Ed Ball is back in Seattle after spending 10 days traveling to the World Cup in Qatar. But his legacy lives on on the internet.
Ball is the creator of the Qatar Alcohol Map, a project he took on earlier this year as a way to help fans of soccer — and drinking — find places to imbibe in a nation where such activity is not part of the culture.
The map pinpoints nearly 200 restaurants, bars and clubs that serve alcohol in the capital city of Doha. An accompanying spreadsheet offers up details such as the closet stadiums and train stations to drinking spots, their websites, menu links and more.
Ball, who does outside aerospace sales for chemical distribution company Cascade Columbia, lives in Seattle’s Georgetown neighborhood with his wife Sarah and their two dogs. He’s been a soccer fan all his life, supporting the U.S. men’s and women’s national teams for as long as he can remember.
When he and his wife made plans earlier this year to attend the World Cup, he began work on a Google map to satisfy his other love — beer.
“I put in over 100 hours on it,” Ball told GeekWire this week. “Was always updating and taking suggestions, making small changes and additions.”
A Twitter page dedicated to the project, which has fewer than 300 followers, shows Ball in one tweet sporting a ‘Merica T-shirt, USA scarf and stars and stripes socks as he chugs two pints of beer before he traveled to Qatar.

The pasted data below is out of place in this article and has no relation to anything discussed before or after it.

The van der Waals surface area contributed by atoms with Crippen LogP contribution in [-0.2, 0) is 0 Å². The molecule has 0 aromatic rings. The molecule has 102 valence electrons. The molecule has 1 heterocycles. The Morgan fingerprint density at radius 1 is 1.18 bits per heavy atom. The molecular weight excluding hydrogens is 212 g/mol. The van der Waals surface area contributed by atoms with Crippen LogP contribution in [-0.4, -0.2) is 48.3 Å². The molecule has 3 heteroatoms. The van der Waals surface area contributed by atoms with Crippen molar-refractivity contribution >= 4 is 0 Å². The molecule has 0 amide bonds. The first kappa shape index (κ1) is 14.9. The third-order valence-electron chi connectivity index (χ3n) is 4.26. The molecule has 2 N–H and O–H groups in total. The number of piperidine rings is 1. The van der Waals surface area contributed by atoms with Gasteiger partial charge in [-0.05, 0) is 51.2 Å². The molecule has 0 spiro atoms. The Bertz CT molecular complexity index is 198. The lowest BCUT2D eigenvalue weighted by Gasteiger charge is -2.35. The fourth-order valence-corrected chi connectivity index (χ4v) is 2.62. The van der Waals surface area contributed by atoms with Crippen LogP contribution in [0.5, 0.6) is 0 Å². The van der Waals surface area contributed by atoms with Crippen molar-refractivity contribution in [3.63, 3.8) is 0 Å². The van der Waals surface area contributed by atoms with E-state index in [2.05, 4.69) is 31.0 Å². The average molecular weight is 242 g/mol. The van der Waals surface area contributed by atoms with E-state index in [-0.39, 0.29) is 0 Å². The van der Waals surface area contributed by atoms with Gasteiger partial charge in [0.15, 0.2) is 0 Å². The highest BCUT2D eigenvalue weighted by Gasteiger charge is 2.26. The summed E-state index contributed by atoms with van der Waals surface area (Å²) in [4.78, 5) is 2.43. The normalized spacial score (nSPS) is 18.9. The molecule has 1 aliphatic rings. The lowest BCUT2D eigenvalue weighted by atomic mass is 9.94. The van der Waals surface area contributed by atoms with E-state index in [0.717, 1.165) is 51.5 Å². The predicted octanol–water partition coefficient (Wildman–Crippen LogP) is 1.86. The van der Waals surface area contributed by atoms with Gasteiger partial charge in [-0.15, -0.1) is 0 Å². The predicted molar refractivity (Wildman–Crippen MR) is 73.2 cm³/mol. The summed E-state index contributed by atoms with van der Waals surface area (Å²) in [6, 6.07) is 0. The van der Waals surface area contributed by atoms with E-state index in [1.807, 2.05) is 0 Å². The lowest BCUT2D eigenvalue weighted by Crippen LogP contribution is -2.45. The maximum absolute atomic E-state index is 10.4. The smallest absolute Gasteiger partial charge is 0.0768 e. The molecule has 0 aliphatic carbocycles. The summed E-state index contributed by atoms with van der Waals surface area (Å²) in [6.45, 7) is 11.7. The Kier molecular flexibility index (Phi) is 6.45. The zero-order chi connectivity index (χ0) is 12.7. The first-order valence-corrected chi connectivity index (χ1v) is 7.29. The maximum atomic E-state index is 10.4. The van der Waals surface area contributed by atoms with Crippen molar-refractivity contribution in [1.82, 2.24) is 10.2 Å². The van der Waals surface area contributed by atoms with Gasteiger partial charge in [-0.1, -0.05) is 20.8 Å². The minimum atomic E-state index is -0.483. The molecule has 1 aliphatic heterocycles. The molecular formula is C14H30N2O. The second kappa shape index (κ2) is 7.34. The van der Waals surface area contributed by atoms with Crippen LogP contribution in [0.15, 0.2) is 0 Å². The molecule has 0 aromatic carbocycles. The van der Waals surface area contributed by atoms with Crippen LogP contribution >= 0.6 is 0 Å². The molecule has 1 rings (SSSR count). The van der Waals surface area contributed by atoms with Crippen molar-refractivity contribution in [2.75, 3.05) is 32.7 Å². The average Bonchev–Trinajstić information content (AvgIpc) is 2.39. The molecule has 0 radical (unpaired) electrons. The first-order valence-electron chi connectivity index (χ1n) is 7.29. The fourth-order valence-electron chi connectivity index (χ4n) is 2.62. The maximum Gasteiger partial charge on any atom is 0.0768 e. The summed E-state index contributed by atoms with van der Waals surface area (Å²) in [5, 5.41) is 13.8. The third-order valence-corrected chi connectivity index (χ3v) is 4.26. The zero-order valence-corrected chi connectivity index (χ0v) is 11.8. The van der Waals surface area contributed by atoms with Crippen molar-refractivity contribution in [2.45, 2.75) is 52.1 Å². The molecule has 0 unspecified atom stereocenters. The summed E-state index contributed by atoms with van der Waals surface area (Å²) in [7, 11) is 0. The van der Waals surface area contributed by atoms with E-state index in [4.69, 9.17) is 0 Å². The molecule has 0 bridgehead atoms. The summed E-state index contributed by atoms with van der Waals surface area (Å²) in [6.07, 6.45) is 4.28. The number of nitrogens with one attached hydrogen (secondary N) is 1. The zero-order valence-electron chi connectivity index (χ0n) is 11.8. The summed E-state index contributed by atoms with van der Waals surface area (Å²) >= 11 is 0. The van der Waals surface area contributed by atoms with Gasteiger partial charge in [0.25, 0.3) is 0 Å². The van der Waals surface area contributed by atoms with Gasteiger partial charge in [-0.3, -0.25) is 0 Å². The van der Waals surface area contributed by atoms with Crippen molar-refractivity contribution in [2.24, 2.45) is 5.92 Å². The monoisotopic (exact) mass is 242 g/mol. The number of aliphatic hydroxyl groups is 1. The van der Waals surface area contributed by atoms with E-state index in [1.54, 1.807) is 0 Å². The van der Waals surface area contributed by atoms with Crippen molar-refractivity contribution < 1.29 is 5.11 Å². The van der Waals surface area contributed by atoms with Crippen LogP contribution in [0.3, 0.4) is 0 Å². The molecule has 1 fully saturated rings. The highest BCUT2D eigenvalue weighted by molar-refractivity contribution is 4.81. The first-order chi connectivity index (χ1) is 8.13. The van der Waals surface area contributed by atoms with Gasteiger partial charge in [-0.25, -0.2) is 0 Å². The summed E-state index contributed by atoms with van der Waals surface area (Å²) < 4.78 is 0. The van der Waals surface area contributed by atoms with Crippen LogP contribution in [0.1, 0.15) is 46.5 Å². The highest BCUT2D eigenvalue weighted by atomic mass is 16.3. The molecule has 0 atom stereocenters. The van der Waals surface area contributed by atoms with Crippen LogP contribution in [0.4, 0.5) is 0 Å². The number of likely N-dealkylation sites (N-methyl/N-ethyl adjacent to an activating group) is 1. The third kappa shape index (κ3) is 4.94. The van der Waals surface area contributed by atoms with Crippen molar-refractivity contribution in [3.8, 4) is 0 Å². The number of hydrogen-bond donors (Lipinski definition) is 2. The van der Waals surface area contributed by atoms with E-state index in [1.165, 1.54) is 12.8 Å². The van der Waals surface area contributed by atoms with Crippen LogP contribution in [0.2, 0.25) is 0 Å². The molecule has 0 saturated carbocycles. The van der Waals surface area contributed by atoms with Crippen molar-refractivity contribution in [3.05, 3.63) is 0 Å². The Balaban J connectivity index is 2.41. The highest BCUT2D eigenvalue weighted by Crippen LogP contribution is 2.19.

He and his wife spent seven days in Doha and three in Dubai. He estimates they hit up 15 different drinking establishments while traveling.
“It was amazing to say the least,” Ball said.
In a recap journal of his trip that he shared with GeekWire, Ball details his daily observations as an American fan in the Middle East. One example: “Day 1 — I decided to push my luck tonight and really see what this ‘beer ban’ was all about. I went with the tasteful ‘USA DRINKING TEAM’ T-shirt in big bold letters …”
Ball, who previously traveled to Brazil to see the 2014 World Cup, won’t have to go quite so far next time — or build a map to find his favorite bars. The 2026 World Cup will be hosted in North America and Seattle is one of 11 U.S. cities where games will be held.
Asked whether drinking made it easier to stomach the USMNT loss to The Netherlands in the Round of 16 last weekend, Ball laughed.
“It always does,” he said. “But I have high hopes for 2026!”